Speaking of depths, Candlish has written in a number of genres, including comedy-drama and family drama. But she’s achieved her greatest success in the psychological thriller-suspense genre. She says her books had been getting gradually darker, but the real shift came with the 2019 release of Our House, her first book to have a crime at the center of the plot. She was actually on the verge of giving up when she had the idea for that book, in which an estranged husband sells the family home without the knowledge or consent of his wife. “I had become really disenchanted. My books weren’t reaching the audiences I wanted, partly because the publisher wasn’t spending money on the marketing. You can write War and Peace and still have a flop if the publisher doesn’t put muscle behind it.”

Candlish records an audiobook of her novella The Skylight for the literacy initiative Quick Reads, run by the Reading Agency in the UK.

But with Our House, “I knew the crime was original and would send a shiver down homeowners’ spines. I also had a cool idea for the structure, and since I had no publishing contract or editor, I was free to be as experimental as I liked. There was just me and my agent in the mix, and she was totally supportive. Great agents want you to write what gets you most excited. They know it will be your best work.”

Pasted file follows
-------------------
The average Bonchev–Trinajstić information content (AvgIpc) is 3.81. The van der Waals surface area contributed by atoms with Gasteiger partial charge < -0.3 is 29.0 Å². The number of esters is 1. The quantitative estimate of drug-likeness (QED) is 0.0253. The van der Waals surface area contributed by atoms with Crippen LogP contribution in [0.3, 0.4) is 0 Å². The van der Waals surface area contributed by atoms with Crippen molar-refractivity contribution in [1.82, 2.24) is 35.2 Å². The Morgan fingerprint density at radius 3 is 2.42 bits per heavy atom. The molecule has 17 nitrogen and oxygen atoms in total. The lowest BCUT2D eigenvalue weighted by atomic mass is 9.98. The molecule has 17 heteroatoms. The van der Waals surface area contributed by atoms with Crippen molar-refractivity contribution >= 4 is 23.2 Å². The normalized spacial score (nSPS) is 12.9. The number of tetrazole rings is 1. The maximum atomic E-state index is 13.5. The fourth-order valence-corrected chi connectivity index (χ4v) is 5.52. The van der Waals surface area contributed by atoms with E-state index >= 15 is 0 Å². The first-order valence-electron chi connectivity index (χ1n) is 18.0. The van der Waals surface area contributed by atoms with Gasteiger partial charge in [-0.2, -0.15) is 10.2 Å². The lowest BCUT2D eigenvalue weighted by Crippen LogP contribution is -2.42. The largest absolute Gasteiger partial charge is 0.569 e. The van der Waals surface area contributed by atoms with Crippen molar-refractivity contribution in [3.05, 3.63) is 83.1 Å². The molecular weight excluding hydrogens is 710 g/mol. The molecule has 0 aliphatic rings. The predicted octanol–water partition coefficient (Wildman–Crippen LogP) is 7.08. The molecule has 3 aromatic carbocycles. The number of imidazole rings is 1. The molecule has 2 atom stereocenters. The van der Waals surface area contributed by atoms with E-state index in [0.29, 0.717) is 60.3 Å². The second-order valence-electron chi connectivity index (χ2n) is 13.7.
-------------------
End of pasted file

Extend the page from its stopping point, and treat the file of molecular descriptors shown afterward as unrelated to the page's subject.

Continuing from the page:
For those who like happy endings, Our House was a huge hit with readers, was Crime & Thriller Book of the Year at the British Book Awards, and is about to be a major ITV series made by Red Planet Pictures.

Even better, Candlish’s move into thriller writing gives her enormous satisfaction. “I love writing bleak, dark characters who make mistakes so we don’t have to. They’re my alter egos, my monsters. There are challenges, though. This is an incredibly crowded market, with lots of brilliant writers, and it’s a strain to keep raising your game. Sometimes I long for a life of complacency!”

Candlish with her bookshelves, where her 2019 British Book Award for Crime & Thriller Book of the Year for Our House is visible

Yet raising her game is what Candlish does best. Her next book is called The Heights and is about a woman who reacts to a family tragedy in the most shocking way. “She’s basically hunting an enemy, and that enemy lives at the top of an apartment block called The Heights. Add to the mix the fact that she has a condition called high place phenomenon, and it’s a very tense situation.”

There’s not much research needed for this particular phenomenon, as Candlish admits. “I actually have this condition myself. When you are on a cliff or a ledge or a roof terrace or the top of a lighthouse (anywhere high and open, basically), you get the urge to jump. You’re not suicidal or depressed and you don’t ever jump, thank God, but it’s a frightening feeling, let me tell you!”